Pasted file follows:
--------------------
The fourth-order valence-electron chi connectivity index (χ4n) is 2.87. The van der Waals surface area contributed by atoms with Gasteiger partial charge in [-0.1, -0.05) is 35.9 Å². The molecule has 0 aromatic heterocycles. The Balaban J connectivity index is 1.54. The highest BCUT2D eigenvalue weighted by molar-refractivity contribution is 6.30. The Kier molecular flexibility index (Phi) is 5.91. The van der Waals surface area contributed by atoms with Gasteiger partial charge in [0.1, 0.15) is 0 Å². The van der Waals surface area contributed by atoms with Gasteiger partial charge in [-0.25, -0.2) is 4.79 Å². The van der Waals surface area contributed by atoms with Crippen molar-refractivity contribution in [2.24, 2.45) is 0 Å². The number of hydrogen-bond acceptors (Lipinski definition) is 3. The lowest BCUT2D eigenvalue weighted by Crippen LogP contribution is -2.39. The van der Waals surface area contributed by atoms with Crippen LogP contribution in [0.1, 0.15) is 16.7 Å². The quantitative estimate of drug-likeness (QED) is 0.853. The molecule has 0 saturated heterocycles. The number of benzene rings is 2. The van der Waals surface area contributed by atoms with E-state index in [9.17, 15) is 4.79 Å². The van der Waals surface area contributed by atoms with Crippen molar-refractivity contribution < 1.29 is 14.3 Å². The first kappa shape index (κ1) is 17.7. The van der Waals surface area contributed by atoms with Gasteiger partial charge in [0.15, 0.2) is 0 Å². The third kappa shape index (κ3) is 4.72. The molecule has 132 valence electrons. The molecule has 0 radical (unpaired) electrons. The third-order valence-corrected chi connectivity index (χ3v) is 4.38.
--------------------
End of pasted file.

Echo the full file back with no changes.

The fourth-order valence-electron chi connectivity index (χ4n) is 2.87. The van der Waals surface area contributed by atoms with Gasteiger partial charge in [-0.1, -0.05) is 35.9 Å². The molecule has 0 aromatic heterocycles. The Balaban J connectivity index is 1.54. The highest BCUT2D eigenvalue weighted by molar-refractivity contribution is 6.30. The Kier molecular flexibility index (Phi) is 5.91. The van der Waals surface area contributed by atoms with Gasteiger partial charge in [0.1, 0.15) is 0 Å². The van der Waals surface area contributed by atoms with Gasteiger partial charge in [-0.25, -0.2) is 4.79 Å². The van der Waals surface area contributed by atoms with Crippen molar-refractivity contribution in [2.24, 2.45) is 0 Å². The number of hydrogen-bond acceptors (Lipinski definition) is 3. The lowest BCUT2D eigenvalue weighted by Crippen LogP contribution is -2.39. The van der Waals surface area contributed by atoms with Crippen LogP contribution in [0.1, 0.15) is 16.7 Å². The quantitative estimate of drug-likeness (QED) is 0.853. The molecule has 0 saturated heterocycles. The number of benzene rings is 2. The van der Waals surface area contributed by atoms with E-state index in [9.17, 15) is 4.79 Å². The van der Waals surface area contributed by atoms with Crippen molar-refractivity contribution < 1.29 is 14.3 Å². The first kappa shape index (κ1) is 17.7. The van der Waals surface area contributed by atoms with Gasteiger partial charge in [0.15, 0.2) is 0 Å². The third kappa shape index (κ3) is 4.72. The molecule has 132 valence electrons. The molecule has 0 radical (unpaired) electrons. The third-order valence-corrected chi connectivity index (χ3v) is 4.38.